Improved Sex Ed in Ontario

Sex Ed Protesters

Some people don’t think children should learn about sex until they start experimenting for themselves.

Our Ontario government right now is attempting to push through new and improved sex education. And by attempting, I mean it is really a matter of time since they have a majority government, barring some disastrous uproar of protest that make them back down. One key concept that undergirds much of the curriculum is consent. Specific elements include same-sex families discussed in grade 3, puberty in grade 6, and STDs and sexting in Grade 7.

This is definitely a good thing.

Unfortunately, many are up in arms over this, including many Christians. As far as I have been able to hear, it all boils down to “we’re uncomfortable with our kids knowing anything about sex.” I’m sorry to break this to them, but that isn’t an option. They are humans. They are going to learn about sex. The question isn’t whether they will learn, it’s whether they will learn something healthy or something unhealthy.


In particular, the focus on consent is huge. In the world we live in, they probably aren’t going to learn the idea of consent talking about their bodies with their friends or watching porn on the Internet, things they all have easy access to. If you’re a parent who is going to teach it to your kids at a young age, great! I really want to applaud you for that. But you are the minority.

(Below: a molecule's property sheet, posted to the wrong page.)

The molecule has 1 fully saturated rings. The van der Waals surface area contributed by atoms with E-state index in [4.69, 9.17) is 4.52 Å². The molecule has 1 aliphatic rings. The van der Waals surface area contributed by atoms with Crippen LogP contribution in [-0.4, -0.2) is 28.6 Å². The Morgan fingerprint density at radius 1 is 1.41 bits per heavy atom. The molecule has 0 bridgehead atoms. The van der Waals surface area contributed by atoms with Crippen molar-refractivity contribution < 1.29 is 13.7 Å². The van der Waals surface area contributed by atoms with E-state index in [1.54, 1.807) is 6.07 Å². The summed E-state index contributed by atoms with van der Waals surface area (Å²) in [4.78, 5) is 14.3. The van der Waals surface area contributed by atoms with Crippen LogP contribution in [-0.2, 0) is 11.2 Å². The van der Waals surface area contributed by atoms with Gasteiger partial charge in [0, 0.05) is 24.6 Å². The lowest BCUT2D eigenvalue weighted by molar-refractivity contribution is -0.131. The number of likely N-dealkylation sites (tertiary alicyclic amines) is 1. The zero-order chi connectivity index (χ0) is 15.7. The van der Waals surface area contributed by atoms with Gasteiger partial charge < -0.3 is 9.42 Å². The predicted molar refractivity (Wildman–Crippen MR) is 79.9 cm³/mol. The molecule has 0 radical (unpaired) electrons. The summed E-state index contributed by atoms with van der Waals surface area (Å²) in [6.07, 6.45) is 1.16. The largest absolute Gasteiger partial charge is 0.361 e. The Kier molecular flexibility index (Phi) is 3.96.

Most kids are going to grow up with no sense of control over their own bodies and when that boy asks her to send over some nude photos, she doesn’t have any idea she should be able to say no. It sounds like the curriculum should include some practical factors, as well, like that Snapchat is not actually private no matter how much it claims otherwise. Let’s help them say no. No Christian should really be objecting to this idea.

Same-sex Relationships

The same-sex families discussion is another one that a lot of Christians with traditional views of family are getting upset about. Let’s think about reality with two questions:

1. How many kids have not encountered a same-sex couple by Grade 3? Most of them have, whether family friends or their friends’ parents or even just seen them on TV. Gay people exist; there’s no reason your kids shouldn’t be allowed to acknowledge that in a classroom.

2. How many gay children are already starting to realize their orientation and aren’t sure what to do with it? Some are. When sex ed is all about how the penis goes inside the vagina, that’s how these kids end up depressed early on because that will never make sense to them. The biology of what having sex looks like isn’t until puberty hits, no matter what the sex of the two parties involved, so that isn’t the factor at Grade 3, but a basic affirmation of their humanity is already a factor.

3. In what seems to be the focus of the curriculum, what about those kids who do have two moms or two dads? The gist of the curriculum, at least in Grade 3, is that these kids are still worthy of being treated well. It seems to be primarily an anti-bullying move.